In the Garden, I Never Rush Spring

In the garden, I never rush the spring. Be aware that all sorts of plant offerings will appear very soon and it is much too soon to start putting anything outside. Slow and steady wins the race.

Greetings fellow gardeners,

It is still dark this morning and I am without Wi-Fi, which is normal in my little corner of the world. Apparently, it will be fixed sometime this afternoon,  until then there is no way to watch repeats of Gardener’s World. 

Cats don’t mix with Lupine Seeds!

For those who were wondering, I retrieved the lupine seeds from the water where they soaked overnight and planted them in small pots. These were the native lupines that I also planted in the ground in the fall. Unfortunately, I left these pots on the kitchen counter where my cat Kevin decided to investigate in case they were food. I have had to soak some new seeds and clean up a lot of spilled soil. I need to remember to pay more attention. Lesson learned. 

Rushing Spring is not a good idea

It is exciting outside. The air smells like spring, the birds are calling, and life is starting to sing again. I am being very careful not to remove any coverings from my tender perennials and roses in case we get hit with another burst of frosty weather. The chickens have started looking at me with hope as they can feel the warmer weather returning. I never rush the spring. Be aware that all sorts of plant offerings will appear very soon and it is much too soon to start putting anything outside. Slow and steady wins the race.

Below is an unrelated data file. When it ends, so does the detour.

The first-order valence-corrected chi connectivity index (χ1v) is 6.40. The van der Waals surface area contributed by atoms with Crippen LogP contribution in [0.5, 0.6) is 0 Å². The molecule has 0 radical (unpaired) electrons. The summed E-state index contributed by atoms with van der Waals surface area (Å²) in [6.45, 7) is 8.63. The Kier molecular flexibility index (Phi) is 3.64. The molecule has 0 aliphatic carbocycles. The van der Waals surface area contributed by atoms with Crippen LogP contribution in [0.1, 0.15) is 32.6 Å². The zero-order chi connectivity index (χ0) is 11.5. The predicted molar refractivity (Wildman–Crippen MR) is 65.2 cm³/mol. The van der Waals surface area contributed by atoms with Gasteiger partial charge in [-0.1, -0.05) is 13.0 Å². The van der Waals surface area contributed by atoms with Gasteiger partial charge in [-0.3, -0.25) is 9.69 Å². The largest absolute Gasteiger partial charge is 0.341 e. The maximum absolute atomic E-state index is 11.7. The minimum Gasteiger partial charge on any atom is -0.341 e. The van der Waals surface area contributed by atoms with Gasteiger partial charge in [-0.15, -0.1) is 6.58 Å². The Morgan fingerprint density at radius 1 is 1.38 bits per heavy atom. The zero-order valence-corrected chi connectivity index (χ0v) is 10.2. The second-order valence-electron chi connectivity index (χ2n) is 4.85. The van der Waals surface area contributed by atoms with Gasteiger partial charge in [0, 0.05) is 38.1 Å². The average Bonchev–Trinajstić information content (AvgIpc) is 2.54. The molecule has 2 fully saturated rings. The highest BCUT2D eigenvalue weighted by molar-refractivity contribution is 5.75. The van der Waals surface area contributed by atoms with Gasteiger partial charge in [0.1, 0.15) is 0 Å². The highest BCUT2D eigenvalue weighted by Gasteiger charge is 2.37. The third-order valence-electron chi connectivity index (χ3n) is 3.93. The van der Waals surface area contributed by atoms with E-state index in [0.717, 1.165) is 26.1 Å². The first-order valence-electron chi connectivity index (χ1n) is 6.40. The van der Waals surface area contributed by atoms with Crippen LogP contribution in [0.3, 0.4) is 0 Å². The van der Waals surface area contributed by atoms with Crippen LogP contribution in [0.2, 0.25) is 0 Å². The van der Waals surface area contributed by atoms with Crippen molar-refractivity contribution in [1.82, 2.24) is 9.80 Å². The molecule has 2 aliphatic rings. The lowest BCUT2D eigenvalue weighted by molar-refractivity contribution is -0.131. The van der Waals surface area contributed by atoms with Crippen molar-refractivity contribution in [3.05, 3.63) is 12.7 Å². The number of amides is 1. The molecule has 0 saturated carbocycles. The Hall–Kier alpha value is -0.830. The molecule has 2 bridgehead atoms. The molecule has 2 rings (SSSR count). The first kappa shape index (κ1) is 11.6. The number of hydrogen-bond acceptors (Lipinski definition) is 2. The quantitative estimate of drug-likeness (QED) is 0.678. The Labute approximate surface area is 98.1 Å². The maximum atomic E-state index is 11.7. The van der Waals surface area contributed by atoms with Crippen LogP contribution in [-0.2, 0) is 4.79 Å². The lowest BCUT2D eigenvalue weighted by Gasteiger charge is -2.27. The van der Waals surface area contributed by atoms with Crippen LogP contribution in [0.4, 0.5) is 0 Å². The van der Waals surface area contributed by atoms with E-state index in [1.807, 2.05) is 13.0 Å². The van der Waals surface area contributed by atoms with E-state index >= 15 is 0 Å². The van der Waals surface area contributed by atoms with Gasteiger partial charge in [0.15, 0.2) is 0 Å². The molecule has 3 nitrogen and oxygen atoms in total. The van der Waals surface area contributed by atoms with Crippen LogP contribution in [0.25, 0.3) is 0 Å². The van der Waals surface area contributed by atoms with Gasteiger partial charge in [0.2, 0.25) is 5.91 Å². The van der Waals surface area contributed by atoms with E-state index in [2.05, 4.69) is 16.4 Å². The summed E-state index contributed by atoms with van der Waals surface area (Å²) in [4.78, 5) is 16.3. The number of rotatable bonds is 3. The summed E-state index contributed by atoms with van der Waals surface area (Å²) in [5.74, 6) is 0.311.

The blood orange seedling that I thought I had lost due to neglect is starting to rally. In addition, I believe I am seeing some progress with my peppers, and the little coleus I kept has made it through the winter. I still need to do some more work on fixing the plant compound, but things are starting to look up. 

Colorful Coleus Plant which overwintered
  Over-wintered coleus

I have been trying to get ahead of some of my spring cleaning while looking for various things that I never seem to find. When I tackled a corner of my basement, I found a beige binder with ‘garden information’ written across the front. It was a special record made by my mother who died in 2011. Opening it up I found maps of her garden, sayings that she had found funny or interesting, and dividers from A to Z. I spent an evening reading through each letter. B for beans, L for lettuce, P for peonies and more. It is in the spring that I miss my mother the most and this is such a special gift. I have decided to add my own thoughts to this binder. B for bees, L for lilacs, and so forth. As I hope my children will start wanting to do more in the garden, perhaps this can be a special bond from the past into the future. I know that my daughter is talking about growing vegetables in raised beds near her tiny house, and my son has also indicated that he would like to try helping more in the garden. 

Judith Cox's mother's gardening binder

It is raining and threats of freezing rain are looming. I am working a craft show this weekend and continuing to do bits of spring cleaning. It feels great to be walking around again. Enjoy your week. Judith. (Email:  sghorticultural@gmail.com)  Veggie Bites are available at https://sghorticultural.wixsite.com/website or https://gardeningcalendar.ca/articles/veggie-bites/

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